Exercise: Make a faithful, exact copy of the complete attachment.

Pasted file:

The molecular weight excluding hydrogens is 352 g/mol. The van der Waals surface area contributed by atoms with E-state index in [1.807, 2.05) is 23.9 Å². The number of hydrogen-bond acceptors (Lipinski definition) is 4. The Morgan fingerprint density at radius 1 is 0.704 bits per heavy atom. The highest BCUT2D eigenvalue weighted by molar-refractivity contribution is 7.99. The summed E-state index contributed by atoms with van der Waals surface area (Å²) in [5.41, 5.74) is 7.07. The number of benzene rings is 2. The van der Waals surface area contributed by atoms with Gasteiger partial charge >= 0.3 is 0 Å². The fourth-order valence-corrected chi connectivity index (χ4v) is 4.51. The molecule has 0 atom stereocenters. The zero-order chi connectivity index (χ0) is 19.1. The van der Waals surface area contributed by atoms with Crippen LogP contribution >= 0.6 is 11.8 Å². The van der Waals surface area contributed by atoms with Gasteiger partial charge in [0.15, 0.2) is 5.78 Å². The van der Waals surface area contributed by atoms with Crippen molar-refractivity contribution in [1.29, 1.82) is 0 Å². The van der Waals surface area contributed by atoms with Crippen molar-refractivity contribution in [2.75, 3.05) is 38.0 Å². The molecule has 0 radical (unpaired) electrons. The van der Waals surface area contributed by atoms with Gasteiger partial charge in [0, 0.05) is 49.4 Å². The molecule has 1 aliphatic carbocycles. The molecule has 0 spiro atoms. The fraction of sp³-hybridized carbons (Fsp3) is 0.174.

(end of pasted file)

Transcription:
The molecular weight excluding hydrogens is 352 g/mol. The van der Waals surface area contributed by atoms with E-state index in [1.807, 2.05) is 23.9 Å². The number of hydrogen-bond acceptors (Lipinski definition) is 4. The Morgan fingerprint density at radius 1 is 0.704 bits per heavy atom. The highest BCUT2D eigenvalue weighted by molar-refractivity contribution is 7.99. The summed E-state index contributed by atoms with van der Waals surface area (Å²) in [5.41, 5.74) is 7.07. The number of benzene rings is 2. The van der Waals surface area contributed by atoms with Gasteiger partial charge >= 0.3 is 0 Å². The fourth-order valence-corrected chi connectivity index (χ4v) is 4.51. The molecule has 0 atom stereocenters. The zero-order chi connectivity index (χ0) is 19.1. The van der Waals surface area contributed by atoms with Crippen LogP contribution >= 0.6 is 11.8 Å². The van der Waals surface area contributed by atoms with Gasteiger partial charge in [0.15, 0.2) is 5.78 Å². The van der Waals surface area contributed by atoms with Crippen molar-refractivity contribution in [1.29, 1.82) is 0 Å². The van der Waals surface area contributed by atoms with Crippen molar-refractivity contribution in [2.75, 3.05) is 38.0 Å². The molecule has 0 radical (unpaired) electrons. The van der Waals surface area contributed by atoms with Gasteiger partial charge in [0, 0.05) is 49.4 Å². The molecule has 1 aliphatic carbocycles. The molecule has 0 spiro atoms. The fraction of sp³-hybridized carbons (Fsp3) is 0.174.